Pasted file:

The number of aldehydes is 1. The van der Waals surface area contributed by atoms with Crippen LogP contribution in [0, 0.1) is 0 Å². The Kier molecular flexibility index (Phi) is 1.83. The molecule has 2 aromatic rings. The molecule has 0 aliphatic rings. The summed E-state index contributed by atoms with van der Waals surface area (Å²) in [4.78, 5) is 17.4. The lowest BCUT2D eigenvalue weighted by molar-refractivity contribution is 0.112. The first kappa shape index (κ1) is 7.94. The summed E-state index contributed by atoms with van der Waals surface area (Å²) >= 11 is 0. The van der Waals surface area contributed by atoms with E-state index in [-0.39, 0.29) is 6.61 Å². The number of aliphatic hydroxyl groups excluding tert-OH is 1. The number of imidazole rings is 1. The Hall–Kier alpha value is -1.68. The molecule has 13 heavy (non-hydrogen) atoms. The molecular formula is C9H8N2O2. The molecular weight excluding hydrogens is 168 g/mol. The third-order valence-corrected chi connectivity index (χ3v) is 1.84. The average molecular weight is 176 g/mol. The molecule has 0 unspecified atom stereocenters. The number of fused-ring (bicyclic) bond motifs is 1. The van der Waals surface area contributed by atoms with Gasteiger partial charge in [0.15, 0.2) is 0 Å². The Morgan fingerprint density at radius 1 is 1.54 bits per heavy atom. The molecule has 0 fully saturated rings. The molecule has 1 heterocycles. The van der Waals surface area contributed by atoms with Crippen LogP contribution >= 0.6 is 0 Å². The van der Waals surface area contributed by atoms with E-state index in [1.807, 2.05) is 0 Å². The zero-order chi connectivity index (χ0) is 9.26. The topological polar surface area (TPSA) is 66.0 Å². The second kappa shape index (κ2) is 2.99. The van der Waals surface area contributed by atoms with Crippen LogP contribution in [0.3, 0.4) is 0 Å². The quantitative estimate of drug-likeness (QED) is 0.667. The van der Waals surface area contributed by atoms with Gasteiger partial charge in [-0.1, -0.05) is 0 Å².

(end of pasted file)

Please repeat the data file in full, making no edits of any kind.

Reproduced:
The number of aldehydes is 1. The van der Waals surface area contributed by atoms with Crippen LogP contribution in [0, 0.1) is 0 Å². The Kier molecular flexibility index (Phi) is 1.83. The molecule has 2 aromatic rings. The molecule has 0 aliphatic rings. The summed E-state index contributed by atoms with van der Waals surface area (Å²) in [4.78, 5) is 17.4. The lowest BCUT2D eigenvalue weighted by molar-refractivity contribution is 0.112. The first kappa shape index (κ1) is 7.94. The summed E-state index contributed by atoms with van der Waals surface area (Å²) >= 11 is 0. The van der Waals surface area contributed by atoms with E-state index in [-0.39, 0.29) is 6.61 Å². The number of aliphatic hydroxyl groups excluding tert-OH is 1. The number of imidazole rings is 1. The Hall–Kier alpha value is -1.68. The molecule has 13 heavy (non-hydrogen) atoms. The molecular formula is C9H8N2O2. The molecular weight excluding hydrogens is 168 g/mol. The third-order valence-corrected chi connectivity index (χ3v) is 1.84. The average molecular weight is 176 g/mol. The molecule has 0 unspecified atom stereocenters. The number of fused-ring (bicyclic) bond motifs is 1. The van der Waals surface area contributed by atoms with Gasteiger partial charge in [0.15, 0.2) is 0 Å². The Morgan fingerprint density at radius 1 is 1.54 bits per heavy atom. The molecule has 0 fully saturated rings. The molecule has 1 heterocycles. The van der Waals surface area contributed by atoms with Crippen LogP contribution >= 0.6 is 0 Å². The van der Waals surface area contributed by atoms with E-state index in [1.807, 2.05) is 0 Å². The zero-order chi connectivity index (χ0) is 9.26. The topological polar surface area (TPSA) is 66.0 Å². The second kappa shape index (κ2) is 2.99. The van der Waals surface area contributed by atoms with Crippen LogP contribution in [0.3, 0.4) is 0 Å². The quantitative estimate of drug-likeness (QED) is 0.667. The van der Waals surface area contributed by atoms with Gasteiger partial charge in [-0.1, -0.05) is 0 Å².